I tell my friends that the only weekday that is potentially feasible for me to meet up is typically Friday, around 7:30-8pm, and that I will try to give them a heads up by mid-day whether that will still work for me. I caution them that if I am very likely to cancel plans if we try to arrange something M-Th, and I tell them that weekends are usually best. I try to work out in the mornings because I know my team is full of night owls.

    • TO lawyer :

      Wow I feel like this too (although I’m not at a big firm, I work CONSTANTLY). I try to schedule things on down times. For example, even if I have 95 things to do before tomorrow morning, I know the partners usually leave by 6 or 7 so I’ll schedule my plans for 7:30 or 8, and then try to be home by 10 so I can put a few more hours in/go to the office early.

      I’ve found mornings at my firm tend to be quiet and slower so if I’m really crazed and getting anxious at the unpredictability (I’m a planner too), I can get in an hour or two earlier than normal so by the time things get nuts, I’m already caffeinated and have gotten some things done.

      I’m also trying to figure out what’s a real deadline (i.e. this has to be done ASAP or we’re screwed) vs. what should be done but isn’t quite so time-sensitive. I will only cancel plans for the former.

    • Cornellian :

      No advice, just commiseration. I also hate when people are like “haha you’re STILL at work?! go home!” as if that’s really an option.

      • yes. Like you are there just for fun, because the internet is faster or something ridiculous.

        • TO lawyer :

          haha love this! I’m totally going to tell my friends (in a VERY sarcastic tone) that I just hang out at work in the evenings/on weekends because of my internet access or something.

          As a side note – the commiseration is helpful. My law school friends generally understand but my non-law school friends always tell me I’m crazy, or I work too much, or I have problems setting boundaries.

          I’ve actually gotten a lot of flack from guys I’ve dated (including those who have demanding jobs) about working too hard… I’m not sure where it stems from

        • My coworker is, in fact, often at work late because we have internet at work and he doesn’t at home. That and cable TV.

      • This x10000000000000. It’s not that I hate the “work”. If I’m in the zone, it’s all good. But cancelling on plans and feeling like I can’t make plans is frustrating.

        A lot of my friends are in strict 9-5 jobs, so their response is “You’re still at the office? Why? *Insert workaholic joke*” :(

      • Woods-comma-Elle :

        OMG this! “Just leave. Just tell them you wanna go home.”

        Um… yeah no.

    • I’m in consulting, but my schedule is similar. It’s often that I get 1 day notice to go out of town and we work crazy hours as well. For me things have changed as I got more senior. I’ve been at it for 10 years now. I wouldn’t say that the workload lessened, but the flexibility increased. When I started, I had to be in the office or at a client and had to travel close to 100%. Now, I’m doing less grunt work, so I can work off site more often and my travel is often 1-2 days long; basically as long as I can get things done, I’m good. As an example, I had to be home early to take my kid to an appointment, so I took off at 2, and then made it up after she went to bed. Or sometimes I have a crazy 80-90 hr week, then I try to balance it out the next week by getting it out early a few days. Overall, I think you just need to embrace that style, which definitely doesn’t suit everyone and god knows I still gripe about it sometimes.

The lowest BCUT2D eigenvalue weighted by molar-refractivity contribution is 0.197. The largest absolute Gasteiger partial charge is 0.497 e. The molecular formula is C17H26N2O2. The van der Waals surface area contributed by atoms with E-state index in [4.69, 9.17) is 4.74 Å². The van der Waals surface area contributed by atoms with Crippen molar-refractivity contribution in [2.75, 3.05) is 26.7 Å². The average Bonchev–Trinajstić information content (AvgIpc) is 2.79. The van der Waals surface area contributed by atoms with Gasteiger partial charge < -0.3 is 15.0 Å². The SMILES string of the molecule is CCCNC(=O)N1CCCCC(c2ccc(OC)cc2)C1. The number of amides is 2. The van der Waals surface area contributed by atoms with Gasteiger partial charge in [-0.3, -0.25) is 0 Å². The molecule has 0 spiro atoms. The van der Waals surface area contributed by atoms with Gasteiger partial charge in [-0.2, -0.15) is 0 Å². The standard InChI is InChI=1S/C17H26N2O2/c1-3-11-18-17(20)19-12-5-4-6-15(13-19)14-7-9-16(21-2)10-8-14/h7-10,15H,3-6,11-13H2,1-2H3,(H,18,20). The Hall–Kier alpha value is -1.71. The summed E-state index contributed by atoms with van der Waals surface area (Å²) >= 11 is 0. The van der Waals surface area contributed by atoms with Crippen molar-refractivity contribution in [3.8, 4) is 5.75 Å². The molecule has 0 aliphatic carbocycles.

If you’re stressing over it, I think you should pinpoint what specifically you’re stressing over. Is it cancelling on people you love, or the fact that people can’t rely on you, or some other reason? I think the answer on coping with this maybe different depending on what specifically makes you stress out.

    • Not in law, but used to have a crazed schedule. Be up front with your friends about your job and explain that its not *you* think your work is more important, but sadly the boss signing your paychecks does. This helped a lot with my guilt and most of my friends understood I had to have a paycheck.

      I set a deadline for cancelling. So if we were going to grab dinner at 7:30 and I knew my friend would normally leave work at 6:30 to go home, I’d assess what kind of sh*tshow was happening around 6. That way if I needed to cancel, my friend could have time to go home or figure out their evening plans.

      Also, I started doing early morning coffee as a nice way to catch up. If you’re busy, but you can get away for a bit go to dinner somewhere close to the office and then go back.

    • Woods-comma-Elle :

      I can definitely relate to this, particularly at the moment, as my BigLaw job has been steadily increasing in craziness over the last couple of weeks. I work in a small team and we just have way too much work right now. I left at 8.15 tonight and it felt really early.

      I also really like my job, but this is a huge frustration. Especially the bit where I would rather not make plans because I worry about being able to make them! Life is often just easier by not making plans during the week unless I’m quiet and have no deals on/about to close. But I agree with NY Associate below that if you can’t even have your weekends, get out if you can. I try to keep my weekends sacred (although it looks like I may have to do some work this weekend) and would rather stay late on Friday and then have two days off completely.